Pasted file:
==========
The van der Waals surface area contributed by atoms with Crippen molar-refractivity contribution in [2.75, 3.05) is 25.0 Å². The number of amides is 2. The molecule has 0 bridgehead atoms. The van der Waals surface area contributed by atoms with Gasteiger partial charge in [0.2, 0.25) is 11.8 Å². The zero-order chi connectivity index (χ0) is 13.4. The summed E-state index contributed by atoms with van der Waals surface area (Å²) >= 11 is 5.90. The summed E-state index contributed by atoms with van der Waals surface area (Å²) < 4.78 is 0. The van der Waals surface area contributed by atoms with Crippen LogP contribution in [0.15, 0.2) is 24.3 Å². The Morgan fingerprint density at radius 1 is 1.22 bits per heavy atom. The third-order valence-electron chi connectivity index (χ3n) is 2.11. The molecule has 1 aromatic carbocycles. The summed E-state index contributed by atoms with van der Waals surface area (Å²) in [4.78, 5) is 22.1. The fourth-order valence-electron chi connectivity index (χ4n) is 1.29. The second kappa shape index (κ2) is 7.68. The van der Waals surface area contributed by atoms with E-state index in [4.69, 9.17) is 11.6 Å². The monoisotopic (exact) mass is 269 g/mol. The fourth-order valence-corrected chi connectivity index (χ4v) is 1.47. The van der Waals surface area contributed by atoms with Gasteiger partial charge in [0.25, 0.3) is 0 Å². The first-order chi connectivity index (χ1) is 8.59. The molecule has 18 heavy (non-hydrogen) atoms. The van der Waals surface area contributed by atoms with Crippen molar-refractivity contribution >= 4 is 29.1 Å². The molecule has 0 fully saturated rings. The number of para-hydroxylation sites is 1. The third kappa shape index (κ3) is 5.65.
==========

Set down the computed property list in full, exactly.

The van der Waals surface area contributed by atoms with Crippen molar-refractivity contribution in [2.75, 3.05) is 25.0 Å². The number of amides is 2. The molecule has 0 bridgehead atoms. The van der Waals surface area contributed by atoms with Gasteiger partial charge in [0.2, 0.25) is 11.8 Å². The zero-order chi connectivity index (χ0) is 13.4. The summed E-state index contributed by atoms with van der Waals surface area (Å²) >= 11 is 5.90. The summed E-state index contributed by atoms with van der Waals surface area (Å²) < 4.78 is 0. The van der Waals surface area contributed by atoms with Crippen LogP contribution in [0.15, 0.2) is 24.3 Å². The Morgan fingerprint density at radius 1 is 1.22 bits per heavy atom. The third-order valence-electron chi connectivity index (χ3n) is 2.11. The molecule has 1 aromatic carbocycles. The summed E-state index contributed by atoms with van der Waals surface area (Å²) in [4.78, 5) is 22.1. The fourth-order valence-electron chi connectivity index (χ4n) is 1.29. The second kappa shape index (κ2) is 7.68. The van der Waals surface area contributed by atoms with E-state index in [4.69, 9.17) is 11.6 Å². The monoisotopic (exact) mass is 269 g/mol. The fourth-order valence-corrected chi connectivity index (χ4v) is 1.47. The van der Waals surface area contributed by atoms with Gasteiger partial charge in [0.25, 0.3) is 0 Å². The first-order chi connectivity index (χ1) is 8.59. The molecule has 18 heavy (non-hydrogen) atoms. The van der Waals surface area contributed by atoms with Crippen molar-refractivity contribution >= 4 is 29.1 Å². The molecule has 0 fully saturated rings. The number of para-hydroxylation sites is 1. The third kappa shape index (κ3) is 5.65.